In the middle of a shift in business, when the COVID-19 pandemic hit, their hustle didn’t stop. After stay-at-home orders were put in place in Virginia, Moshier and Belcher wasted no time creating opportunities that were bigger and more expansive than before. While free local delivery and free in-store pick-up options were tapped by many, the duo ended up thinking bigger.

Losing revenue from the culinary center they put in the year before, Belcher and Moshier quickly jumped into action, contacting local chefs and doing research on some of the best technical equipment for cooking classes. Soon, The Happy Cook was doing virtual cooking classes and demonstrations for their clients — as well as clients all over the world.

“We just did a teambuilding class for a major corporation, which spans across two countries,” said Mosher. “People have heard about these classes and it’s really been more than we would have thought.”

Companies in New York and Boston have also tapped The Happy Cook to produce virtual cooking classes as well. The family feel is the impression that Belcher and Moshier want all of their customers to leave with, virtually or in-store.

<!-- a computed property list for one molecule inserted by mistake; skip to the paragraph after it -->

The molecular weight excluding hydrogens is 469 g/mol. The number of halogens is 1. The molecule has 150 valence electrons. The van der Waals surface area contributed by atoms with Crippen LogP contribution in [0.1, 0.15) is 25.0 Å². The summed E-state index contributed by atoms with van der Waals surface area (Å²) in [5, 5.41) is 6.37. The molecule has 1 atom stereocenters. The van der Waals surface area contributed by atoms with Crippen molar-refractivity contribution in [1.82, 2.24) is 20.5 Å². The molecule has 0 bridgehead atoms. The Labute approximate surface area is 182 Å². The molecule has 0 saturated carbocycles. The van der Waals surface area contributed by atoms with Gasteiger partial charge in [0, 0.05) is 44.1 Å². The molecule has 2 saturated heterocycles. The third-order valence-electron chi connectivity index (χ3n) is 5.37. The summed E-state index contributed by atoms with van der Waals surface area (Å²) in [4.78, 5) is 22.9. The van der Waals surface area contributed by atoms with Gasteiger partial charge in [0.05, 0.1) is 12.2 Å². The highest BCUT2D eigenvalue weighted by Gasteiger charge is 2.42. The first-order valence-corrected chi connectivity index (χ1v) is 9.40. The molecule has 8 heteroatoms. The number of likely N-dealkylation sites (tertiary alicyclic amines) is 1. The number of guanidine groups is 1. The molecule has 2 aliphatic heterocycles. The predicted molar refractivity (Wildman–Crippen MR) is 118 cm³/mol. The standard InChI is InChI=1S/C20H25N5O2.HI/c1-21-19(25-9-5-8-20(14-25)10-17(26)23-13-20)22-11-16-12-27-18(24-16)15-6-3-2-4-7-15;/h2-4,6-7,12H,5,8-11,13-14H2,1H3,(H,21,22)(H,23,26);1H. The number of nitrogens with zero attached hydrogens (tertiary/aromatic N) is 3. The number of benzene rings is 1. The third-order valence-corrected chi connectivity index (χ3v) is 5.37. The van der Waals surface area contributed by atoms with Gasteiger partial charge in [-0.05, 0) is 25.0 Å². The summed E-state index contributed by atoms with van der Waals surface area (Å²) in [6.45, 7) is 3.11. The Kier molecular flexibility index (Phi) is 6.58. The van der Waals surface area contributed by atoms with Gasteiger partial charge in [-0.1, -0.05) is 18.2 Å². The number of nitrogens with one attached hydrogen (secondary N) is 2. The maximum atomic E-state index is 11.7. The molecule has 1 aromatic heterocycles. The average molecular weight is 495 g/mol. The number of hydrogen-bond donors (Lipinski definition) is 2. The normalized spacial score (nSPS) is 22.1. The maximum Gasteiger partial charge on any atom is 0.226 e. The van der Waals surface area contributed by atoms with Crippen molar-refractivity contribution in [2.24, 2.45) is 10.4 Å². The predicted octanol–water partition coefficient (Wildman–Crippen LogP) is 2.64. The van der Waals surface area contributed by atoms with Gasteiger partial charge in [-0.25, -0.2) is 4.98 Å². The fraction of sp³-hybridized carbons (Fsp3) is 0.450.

And they don’t just walk the walk. “I am a people person and I love that side of the business,” said Belcher. He explained that being able to connect with customers, both new and regular, has given The Happy Cook a leg up on online competition and big box stores.

“We have never changed providing customer service that is over the top and I hope that never goes out of style,” he explained.

And, just like the way Moshier grew up, the couple’s kids are a constant presence in the store as well. Belcher and Moshier believe in teaching them the value of hard work and what the retail environment is really like. They also believe that the presence of family in the retail space helps the customers realize what shopping local really means.

“I grew up in the same situation the kids are in, which is why I like the kids being at the store at a young age. Life is totally different than we had planned, but it ended up being totally in sync with what we were looking for,” she said.

For the full story on The Happy Cook, pick up your copy of the July/August 2020 edition of Gourmet Insider. Digital copies are also available for free here and here.